Mixed Reviews On Ratepayers' Bailout Of Clinton Nuclear Plant
The Illinois General Assembly finished the fall veto session on Dec. 1 with lawmakers passing a major energy bill in which Exelon agreed to keep the Clinton and Cordova nuclear power plants open in exchange for $235 million in ratepayer-funded subsidies.
The good news is for the jobs which, at least temporarily, have been saved and I certainly don’t blame a community like Clinton for celebrating because of the devastating impact closing that plant would have on its residents and tax revenue.
Republicans Sen. Chapin Rose and Rep. Bill Mitchell represent Clinton in their districts, so it is understandable why they had no problem approving the bill.
U.S. Rep. Rodney Davis (R-Ill.) also liked the legislation: “I commend Governor Rauner and state legislators, including Chapin Rose and Bill Mitchell, for working together to pass an energy bill that will help keep DeWitt County’s largest employer open for business.
“Clinton Power Station is responsible for thousands of good-paying jobs and economic benefits that will stay in this community because of this legislation. This gives us ten years to develop better policies to ensure base load power stations, like Clinton, remain an integral part of our energy grid.”
Davis and other members of the Illinois Congressional Delegation sent a letter in May urging state action.
• THERE IS also a not-so-good ripple impact for this legislation. State Senator Kyle McCarter (R-O’Fallon) disagrees with Rose, Mitchell and Davis on its merits.
McCarter says Senate Bill 2814 is nothing more than a ratepayer bailout for a very profitable company and the measure provides $8 billion in subsidies, which he calls bailout money.
"The money has to come from somewhere," McCarter said. "This is a bailout for a very profitable company. $2 billion in profit last year. Their CEOs earned $31 million, but apparently just five percent of the profits wasn't enough to save their own facilities."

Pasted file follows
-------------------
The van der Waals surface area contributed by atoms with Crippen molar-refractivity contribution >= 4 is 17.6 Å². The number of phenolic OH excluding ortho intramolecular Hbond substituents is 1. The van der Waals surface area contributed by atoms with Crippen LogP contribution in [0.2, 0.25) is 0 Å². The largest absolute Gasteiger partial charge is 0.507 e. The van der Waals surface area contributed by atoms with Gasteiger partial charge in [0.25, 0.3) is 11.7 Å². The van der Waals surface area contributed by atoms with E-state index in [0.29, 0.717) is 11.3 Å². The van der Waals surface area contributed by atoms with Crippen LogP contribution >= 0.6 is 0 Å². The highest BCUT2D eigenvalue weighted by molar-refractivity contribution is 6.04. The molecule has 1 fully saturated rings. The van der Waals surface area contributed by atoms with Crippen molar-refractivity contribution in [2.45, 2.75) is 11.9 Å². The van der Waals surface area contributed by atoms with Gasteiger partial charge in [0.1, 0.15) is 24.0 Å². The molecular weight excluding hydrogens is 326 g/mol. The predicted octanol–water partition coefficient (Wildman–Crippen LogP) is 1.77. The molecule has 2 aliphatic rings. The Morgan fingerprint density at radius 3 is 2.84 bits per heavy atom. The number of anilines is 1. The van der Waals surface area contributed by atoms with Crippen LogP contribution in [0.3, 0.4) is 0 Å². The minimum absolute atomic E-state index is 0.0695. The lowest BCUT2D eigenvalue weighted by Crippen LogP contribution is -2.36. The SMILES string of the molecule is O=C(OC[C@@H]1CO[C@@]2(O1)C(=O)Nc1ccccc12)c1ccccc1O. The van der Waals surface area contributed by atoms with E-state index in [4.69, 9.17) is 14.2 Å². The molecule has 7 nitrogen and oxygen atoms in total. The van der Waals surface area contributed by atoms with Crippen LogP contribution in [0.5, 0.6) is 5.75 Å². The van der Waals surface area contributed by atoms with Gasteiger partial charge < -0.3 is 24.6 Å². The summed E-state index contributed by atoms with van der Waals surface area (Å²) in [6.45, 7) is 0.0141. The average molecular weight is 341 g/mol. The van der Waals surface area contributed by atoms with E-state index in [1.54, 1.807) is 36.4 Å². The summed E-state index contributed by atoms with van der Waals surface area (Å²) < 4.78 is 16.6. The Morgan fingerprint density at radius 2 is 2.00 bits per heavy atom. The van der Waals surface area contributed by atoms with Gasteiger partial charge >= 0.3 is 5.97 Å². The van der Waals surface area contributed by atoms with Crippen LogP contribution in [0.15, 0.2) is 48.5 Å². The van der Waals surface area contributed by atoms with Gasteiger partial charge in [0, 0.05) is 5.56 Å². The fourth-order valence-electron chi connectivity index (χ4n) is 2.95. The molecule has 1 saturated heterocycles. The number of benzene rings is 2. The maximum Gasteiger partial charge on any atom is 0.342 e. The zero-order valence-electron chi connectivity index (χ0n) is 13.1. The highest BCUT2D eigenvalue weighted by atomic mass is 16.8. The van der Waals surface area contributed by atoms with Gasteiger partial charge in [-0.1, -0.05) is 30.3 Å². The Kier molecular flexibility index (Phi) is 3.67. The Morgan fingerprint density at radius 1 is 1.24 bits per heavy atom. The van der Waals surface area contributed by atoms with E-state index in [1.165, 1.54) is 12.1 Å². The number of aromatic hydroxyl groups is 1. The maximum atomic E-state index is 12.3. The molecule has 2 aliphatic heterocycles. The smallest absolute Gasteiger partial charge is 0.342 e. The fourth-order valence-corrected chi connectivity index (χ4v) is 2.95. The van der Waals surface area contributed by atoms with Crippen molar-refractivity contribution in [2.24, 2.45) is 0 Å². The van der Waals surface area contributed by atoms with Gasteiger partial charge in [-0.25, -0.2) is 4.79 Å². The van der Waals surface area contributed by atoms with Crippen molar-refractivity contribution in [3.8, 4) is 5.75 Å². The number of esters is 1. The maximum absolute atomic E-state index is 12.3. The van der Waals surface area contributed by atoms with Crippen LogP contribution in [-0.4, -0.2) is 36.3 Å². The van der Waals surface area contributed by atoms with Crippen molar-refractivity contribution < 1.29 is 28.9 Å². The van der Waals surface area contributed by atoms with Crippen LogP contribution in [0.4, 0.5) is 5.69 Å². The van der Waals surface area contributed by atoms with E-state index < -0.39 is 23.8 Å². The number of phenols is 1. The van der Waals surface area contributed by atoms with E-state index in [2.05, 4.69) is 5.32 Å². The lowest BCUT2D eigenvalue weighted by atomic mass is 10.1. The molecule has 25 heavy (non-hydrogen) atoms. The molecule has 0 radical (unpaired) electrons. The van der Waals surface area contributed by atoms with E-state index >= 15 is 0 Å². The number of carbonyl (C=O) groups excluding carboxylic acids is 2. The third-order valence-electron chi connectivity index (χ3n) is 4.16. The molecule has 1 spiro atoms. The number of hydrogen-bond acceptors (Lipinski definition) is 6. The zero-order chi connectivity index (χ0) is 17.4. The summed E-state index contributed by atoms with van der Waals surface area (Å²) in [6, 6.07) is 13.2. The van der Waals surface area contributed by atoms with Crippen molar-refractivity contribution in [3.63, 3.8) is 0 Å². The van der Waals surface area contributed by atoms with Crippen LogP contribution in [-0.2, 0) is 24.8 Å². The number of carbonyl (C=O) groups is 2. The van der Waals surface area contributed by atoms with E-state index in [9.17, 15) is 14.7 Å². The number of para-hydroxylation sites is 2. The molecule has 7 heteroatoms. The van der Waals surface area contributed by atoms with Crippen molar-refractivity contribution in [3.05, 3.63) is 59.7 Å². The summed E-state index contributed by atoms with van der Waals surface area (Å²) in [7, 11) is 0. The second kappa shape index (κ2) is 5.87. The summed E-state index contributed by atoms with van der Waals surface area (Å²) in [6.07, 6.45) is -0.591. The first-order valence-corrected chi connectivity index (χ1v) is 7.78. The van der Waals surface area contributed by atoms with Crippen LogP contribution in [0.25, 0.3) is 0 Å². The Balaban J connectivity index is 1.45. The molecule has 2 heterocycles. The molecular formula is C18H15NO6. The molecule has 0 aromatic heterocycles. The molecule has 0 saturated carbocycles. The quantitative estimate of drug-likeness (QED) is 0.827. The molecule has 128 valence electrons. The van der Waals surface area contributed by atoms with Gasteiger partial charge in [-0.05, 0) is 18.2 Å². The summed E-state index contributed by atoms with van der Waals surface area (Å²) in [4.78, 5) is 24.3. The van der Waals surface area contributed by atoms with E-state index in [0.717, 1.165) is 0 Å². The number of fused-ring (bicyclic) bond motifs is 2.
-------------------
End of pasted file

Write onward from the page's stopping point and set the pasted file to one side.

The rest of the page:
Under SB2814, Exelon will receive subsidies totaling $235 million a year for up to 10 years. There are also financial incentives for energy efficiency and so-called "green" energy such as solar and wind power that include utility companies, Com-Ed and Ameren.
McCarter said the money for the subsidies and incentives will come from ratepayers.
Exelon claims that without the financial assistance they would be forced to close their nuclear power plants in Clinton and Cordova, Illinois with a loss of hundreds of good-paying jobs and millions of dollars paid out in local property taxes, but Sen. McCarter said job losses will occur under the bailout plan as electricity rates rise and drive away business and industry.
"There are estimates that job losses statewide could be as high as 44,000. You won't see them as a headline in the news happening all at once. It'll be 25 here; 50 here," said McCarter. "Large users of power such as ADM, Tate and Lyle, their number two cost for goods sold is energy."
• IT WAS GREAT to speak at the Breakfast Sertoma Club breakfast meeting Friday morning. What a great group of people and I also appreciated the invitation to go out to Scovill Banquet Center and have breakfast with them any Friday morning. (After you read my “Viewpoint” at left you might feel I should immediately accept their invitation.)
I always feel at home when I speak to our service clubs, not only because I’ve known for years many of the people I see there, but because of their work and commitment to our community in a variety of ways. I appreciate who and what they are -- including their values.
I always enjoy promoting our community and, of course, this newspaper.